this is tv’s first black, lesbian superhero

Too often dominated by the straight, white male, 'Black Lightning' is here to remind you that black, gay women can be superheroes too.

by Hattie Collins
26 March 2018, 7:50pm

This article originally appeared on i-D UK.

“Just reading the breakdown of the character and seeing how bold and strong and powerful she was, I knew she would be an inspiration for little brown girls who looked like me and who grew up in similar cities like myself, and like the city of Freetown in the show,” says 28-year-old actor, Nafessa Williams. She’s not only playing a bold, powerful woman in the TV series Black Lightning -- she’s bringing the first black, lesbian superhero to our screens. It’s a role that is helping to redefine an entire genre.

From Batman to Superman and all those in between, the world of movie superheroes has, like much else, long been dominated by the straight, white male. Despite the fact that Black Panther was initially drawn as a character in 1966’s Fantastic Four #52, it’s also been 20 years since Wesley Snipes played the iconic Blade, and 18 since Samuel L. Jackson stepped into the Avengers world as Fury. It took until 2016 before we began to see caped crusaders of color translated to screen in the form of Netflix’s Luke Cage and Chadwick Boseman’s vibranium boasting T’Challa in Black Lightning, and this slow, slow change in diversity is still lacking in robustness. When DC or Marvel do do queer characters -- for instance Wonder Woman herself or Thor’s bisexual Valkyrie -- they end up mysteriously straight by the time they hit the big screen. That studios don’t believe queer and people of color can be super is disappointing, boring, reductive, and ultimately, super damaging.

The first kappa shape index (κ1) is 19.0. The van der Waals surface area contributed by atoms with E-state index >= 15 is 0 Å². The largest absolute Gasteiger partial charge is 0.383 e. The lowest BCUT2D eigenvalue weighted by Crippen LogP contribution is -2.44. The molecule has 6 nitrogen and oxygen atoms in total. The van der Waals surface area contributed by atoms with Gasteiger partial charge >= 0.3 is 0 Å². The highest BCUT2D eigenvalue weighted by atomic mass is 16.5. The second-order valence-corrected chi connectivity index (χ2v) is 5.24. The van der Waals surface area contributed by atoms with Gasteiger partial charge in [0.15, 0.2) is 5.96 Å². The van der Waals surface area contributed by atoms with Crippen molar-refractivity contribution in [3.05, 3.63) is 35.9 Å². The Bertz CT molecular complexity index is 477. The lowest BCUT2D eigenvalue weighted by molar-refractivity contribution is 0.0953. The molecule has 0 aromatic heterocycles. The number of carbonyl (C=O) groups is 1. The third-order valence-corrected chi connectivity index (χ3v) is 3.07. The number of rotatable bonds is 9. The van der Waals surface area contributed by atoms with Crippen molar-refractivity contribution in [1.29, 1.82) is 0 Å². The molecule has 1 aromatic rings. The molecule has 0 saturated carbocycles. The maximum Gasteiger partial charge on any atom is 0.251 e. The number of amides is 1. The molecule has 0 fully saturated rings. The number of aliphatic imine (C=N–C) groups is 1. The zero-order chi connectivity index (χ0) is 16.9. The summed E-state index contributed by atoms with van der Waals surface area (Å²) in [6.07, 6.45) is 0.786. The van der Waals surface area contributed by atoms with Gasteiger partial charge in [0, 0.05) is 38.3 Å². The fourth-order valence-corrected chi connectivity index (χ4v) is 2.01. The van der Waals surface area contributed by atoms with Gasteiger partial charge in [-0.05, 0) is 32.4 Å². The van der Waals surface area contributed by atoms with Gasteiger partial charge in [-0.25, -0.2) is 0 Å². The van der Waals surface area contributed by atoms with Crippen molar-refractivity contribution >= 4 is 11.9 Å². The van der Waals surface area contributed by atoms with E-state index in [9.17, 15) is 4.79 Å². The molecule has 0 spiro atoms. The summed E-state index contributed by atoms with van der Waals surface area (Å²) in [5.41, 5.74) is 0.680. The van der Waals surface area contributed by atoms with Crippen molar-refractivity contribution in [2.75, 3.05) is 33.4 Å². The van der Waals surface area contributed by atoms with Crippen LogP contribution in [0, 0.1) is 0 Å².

Hooray then for The CW Network’s Black Lightning, which seeks to redress superhero inequality in every way. The electrically-charged lead character, Jeff, is a single, middle-aged, black father; his similarly enhanced superhero daughter, Anissa (aka Thunder), played by Nafessa Williams, is a gay, black rights activist. Her girlfriend-in-waiting, Grace Choi, is played by Canadian actor Chantal Thuy. There is just one white, male lead in the series.

Tackling racism -- both externalised and internalised -- the show also examines everyday issues that many people of colour in America are regularly faced with: police brutality, systemic flaws in the education and healthcare systems, the fracturing of communities flooded by liquor stores and fast food.